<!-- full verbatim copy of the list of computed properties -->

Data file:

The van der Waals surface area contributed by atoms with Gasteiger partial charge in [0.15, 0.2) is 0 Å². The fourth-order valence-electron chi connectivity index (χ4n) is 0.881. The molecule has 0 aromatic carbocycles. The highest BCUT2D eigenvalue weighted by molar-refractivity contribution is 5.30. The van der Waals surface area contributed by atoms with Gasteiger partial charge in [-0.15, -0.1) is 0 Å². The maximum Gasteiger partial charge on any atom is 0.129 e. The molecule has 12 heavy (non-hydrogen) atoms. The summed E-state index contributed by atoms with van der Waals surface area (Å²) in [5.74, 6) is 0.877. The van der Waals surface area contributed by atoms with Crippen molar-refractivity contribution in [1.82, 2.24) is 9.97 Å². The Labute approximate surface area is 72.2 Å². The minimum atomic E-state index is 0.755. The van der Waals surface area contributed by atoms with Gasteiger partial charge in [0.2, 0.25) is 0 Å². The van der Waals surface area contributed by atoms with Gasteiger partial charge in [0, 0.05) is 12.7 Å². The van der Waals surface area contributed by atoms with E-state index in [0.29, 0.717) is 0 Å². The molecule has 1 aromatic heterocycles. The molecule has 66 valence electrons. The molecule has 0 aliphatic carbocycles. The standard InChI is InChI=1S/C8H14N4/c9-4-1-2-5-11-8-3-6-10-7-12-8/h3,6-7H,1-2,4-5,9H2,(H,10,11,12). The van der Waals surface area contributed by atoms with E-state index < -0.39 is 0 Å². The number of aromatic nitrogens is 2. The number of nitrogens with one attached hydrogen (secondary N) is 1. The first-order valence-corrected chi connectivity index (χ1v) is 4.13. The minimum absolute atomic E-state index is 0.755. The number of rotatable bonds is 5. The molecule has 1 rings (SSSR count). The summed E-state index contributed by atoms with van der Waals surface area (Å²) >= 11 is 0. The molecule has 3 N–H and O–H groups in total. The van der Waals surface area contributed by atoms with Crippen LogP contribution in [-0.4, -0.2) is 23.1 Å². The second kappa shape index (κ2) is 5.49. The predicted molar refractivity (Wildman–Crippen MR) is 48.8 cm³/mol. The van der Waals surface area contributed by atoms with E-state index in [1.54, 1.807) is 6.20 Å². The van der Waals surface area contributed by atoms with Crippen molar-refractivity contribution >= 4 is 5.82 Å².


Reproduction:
The van der Waals surface area contributed by atoms with Gasteiger partial charge in [0.15, 0.2) is 0 Å². The fourth-order valence-electron chi connectivity index (χ4n) is 0.881. The molecule has 0 aromatic carbocycles. The highest BCUT2D eigenvalue weighted by molar-refractivity contribution is 5.30. The van der Waals surface area contributed by atoms with Gasteiger partial charge in [-0.15, -0.1) is 0 Å². The maximum Gasteiger partial charge on any atom is 0.129 e. The molecule has 12 heavy (non-hydrogen) atoms. The summed E-state index contributed by atoms with van der Waals surface area (Å²) in [5.74, 6) is 0.877. The van der Waals surface area contributed by atoms with Crippen molar-refractivity contribution in [1.82, 2.24) is 9.97 Å². The Labute approximate surface area is 72.2 Å². The minimum atomic E-state index is 0.755. The van der Waals surface area contributed by atoms with Gasteiger partial charge in [0.2, 0.25) is 0 Å². The van der Waals surface area contributed by atoms with Gasteiger partial charge in [0, 0.05) is 12.7 Å². The van der Waals surface area contributed by atoms with E-state index in [0.29, 0.717) is 0 Å². The molecule has 1 aromatic heterocycles. The molecule has 66 valence electrons. The molecule has 0 aliphatic carbocycles. The standard InChI is InChI=1S/C8H14N4/c9-4-1-2-5-11-8-3-6-10-7-12-8/h3,6-7H,1-2,4-5,9H2,(H,10,11,12). The van der Waals surface area contributed by atoms with E-state index < -0.39 is 0 Å². The number of aromatic nitrogens is 2. The number of nitrogens with one attached hydrogen (secondary N) is 1. The first-order valence-corrected chi connectivity index (χ1v) is 4.13. The minimum absolute atomic E-state index is 0.755. The number of rotatable bonds is 5. The molecule has 1 rings (SSSR count). The summed E-state index contributed by atoms with van der Waals surface area (Å²) >= 11 is 0. The molecule has 3 N–H and O–H groups in total. The van der Waals surface area contributed by atoms with Crippen LogP contribution in [-0.4, -0.2) is 23.1 Å². The second kappa shape index (κ2) is 5.49. The predicted molar refractivity (Wildman–Crippen MR) is 48.8 cm³/mol. The van der Waals surface area contributed by atoms with E-state index in [1.54, 1.807) is 6.20 Å². The van der Waals surface area contributed by atoms with Crippen molar-refractivity contribution >= 4 is 5.82 Å².